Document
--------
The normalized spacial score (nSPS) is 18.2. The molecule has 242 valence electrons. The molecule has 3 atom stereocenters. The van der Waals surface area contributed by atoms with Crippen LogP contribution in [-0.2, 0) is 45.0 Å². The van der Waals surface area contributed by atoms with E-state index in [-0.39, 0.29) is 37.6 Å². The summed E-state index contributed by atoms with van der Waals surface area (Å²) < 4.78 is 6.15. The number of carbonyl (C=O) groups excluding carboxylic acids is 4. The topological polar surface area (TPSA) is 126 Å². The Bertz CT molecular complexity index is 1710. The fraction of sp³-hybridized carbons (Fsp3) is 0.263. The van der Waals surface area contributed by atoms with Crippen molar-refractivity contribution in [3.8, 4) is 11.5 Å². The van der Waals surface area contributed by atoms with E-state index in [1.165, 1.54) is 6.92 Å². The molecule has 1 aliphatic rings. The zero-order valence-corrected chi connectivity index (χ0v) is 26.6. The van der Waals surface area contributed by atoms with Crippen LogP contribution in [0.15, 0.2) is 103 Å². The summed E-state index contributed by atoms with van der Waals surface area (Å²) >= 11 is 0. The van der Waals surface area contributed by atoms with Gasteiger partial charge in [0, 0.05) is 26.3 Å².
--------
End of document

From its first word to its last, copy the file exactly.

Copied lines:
The normalized spacial score (nSPS) is 18.2. The molecule has 242 valence electrons. The molecule has 3 atom stereocenters. The van der Waals surface area contributed by atoms with Crippen LogP contribution in [-0.2, 0) is 45.0 Å². The van der Waals surface area contributed by atoms with E-state index in [-0.39, 0.29) is 37.6 Å². The summed E-state index contributed by atoms with van der Waals surface area (Å²) < 4.78 is 6.15. The number of carbonyl (C=O) groups excluding carboxylic acids is 4. The topological polar surface area (TPSA) is 126 Å². The Bertz CT molecular complexity index is 1710. The fraction of sp³-hybridized carbons (Fsp3) is 0.263. The van der Waals surface area contributed by atoms with Crippen molar-refractivity contribution in [3.8, 4) is 11.5 Å². The van der Waals surface area contributed by atoms with E-state index in [1.165, 1.54) is 6.92 Å². The molecule has 1 aliphatic rings. The zero-order valence-corrected chi connectivity index (χ0v) is 26.6. The van der Waals surface area contributed by atoms with Crippen LogP contribution in [0.15, 0.2) is 103 Å². The summed E-state index contributed by atoms with van der Waals surface area (Å²) >= 11 is 0. The van der Waals surface area contributed by atoms with Gasteiger partial charge in [0, 0.05) is 26.3 Å².